• The following is adapted from a speech Senator McConnell gave on the Senate floor on Jan. 12, 2009.   Thanks to the trust of the people of Kentucky, I've received the privilege of another term in the U.S. Senate. That's an extraordinary gift from the voters, and I'm grateful to have the next six years to serve our Commonwealth and our country.

    As a new Congress and a new presidential administration begin, I look for lessons from great Kentuckians who have served our state in public office in the past. One who stands out is Wendell Ford.

  • January is School Board Member Recognition Month

    In difficult economic times like these, a community's elected officials face incredible challenges. Often, they are required to make difficult choices and decisions - It's called leadership, and our community is fortunate to have five such individuals on the Marion County Board of Education.

  • Like the last strum of a banjo, the sounds of the 2009 Kentucky Bluegrass Music Kickoff linger in the minds of those who attended this year's festival.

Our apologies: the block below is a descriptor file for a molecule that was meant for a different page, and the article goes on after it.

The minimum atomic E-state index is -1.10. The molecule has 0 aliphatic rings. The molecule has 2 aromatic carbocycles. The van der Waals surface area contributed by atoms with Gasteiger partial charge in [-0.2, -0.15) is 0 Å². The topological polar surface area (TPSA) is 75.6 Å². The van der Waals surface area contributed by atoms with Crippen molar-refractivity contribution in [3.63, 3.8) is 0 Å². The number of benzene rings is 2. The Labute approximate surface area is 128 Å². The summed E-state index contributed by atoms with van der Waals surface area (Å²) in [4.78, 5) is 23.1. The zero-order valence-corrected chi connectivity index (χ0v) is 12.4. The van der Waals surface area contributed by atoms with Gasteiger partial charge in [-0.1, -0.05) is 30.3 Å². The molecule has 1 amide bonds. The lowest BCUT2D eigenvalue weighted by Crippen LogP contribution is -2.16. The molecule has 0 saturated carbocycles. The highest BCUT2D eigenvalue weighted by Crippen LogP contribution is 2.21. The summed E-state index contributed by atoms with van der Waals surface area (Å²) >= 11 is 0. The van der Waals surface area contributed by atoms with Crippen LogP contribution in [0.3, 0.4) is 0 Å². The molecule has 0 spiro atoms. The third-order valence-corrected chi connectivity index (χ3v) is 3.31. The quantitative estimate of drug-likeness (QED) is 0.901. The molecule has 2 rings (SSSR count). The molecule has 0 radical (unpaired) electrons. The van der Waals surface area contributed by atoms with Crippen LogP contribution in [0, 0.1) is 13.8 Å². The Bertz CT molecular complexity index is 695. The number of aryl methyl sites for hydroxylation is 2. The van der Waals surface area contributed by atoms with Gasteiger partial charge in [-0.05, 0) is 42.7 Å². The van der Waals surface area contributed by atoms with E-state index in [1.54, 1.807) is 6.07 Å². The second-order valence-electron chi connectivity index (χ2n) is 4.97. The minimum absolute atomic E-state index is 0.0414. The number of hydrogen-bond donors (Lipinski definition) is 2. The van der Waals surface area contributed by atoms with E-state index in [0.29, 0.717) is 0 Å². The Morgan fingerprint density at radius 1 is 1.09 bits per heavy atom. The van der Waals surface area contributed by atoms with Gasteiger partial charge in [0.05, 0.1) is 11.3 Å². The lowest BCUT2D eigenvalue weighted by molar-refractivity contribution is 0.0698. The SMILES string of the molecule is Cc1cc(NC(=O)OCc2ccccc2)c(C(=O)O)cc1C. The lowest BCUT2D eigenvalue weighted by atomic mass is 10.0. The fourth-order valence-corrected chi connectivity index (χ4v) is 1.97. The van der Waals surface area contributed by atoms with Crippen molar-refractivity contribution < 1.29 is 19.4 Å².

Those sounds include a return performance by the Hager's Mountain Boys, a North Carolina band that is quickly picking up fans in the heart of the Bluegrass State.

    Those sounds include Rhonda Vincent and The Rage, one of the best touring acts in bluegrass music today.

    And those sounds include hundreds of people from near and far cheering and applauding the performances they were treated to over the weekend.

  • Jan.

  • I've got a great idea for a New Year's Resolution: Get healthy and increase household income by eliminating state taxes on "necessities" and taxing "non-necessities" instead.

    In 2007, my husband and I moved from Minneapolis-St.Paul, Minn., a to the Lebanon-area of Marion County. I love it here. But I think I know why Kentucky is so poor and so unhealthy: "regressive" and excessive tax policies on the necessities of life, and little to none on the "non-necessities".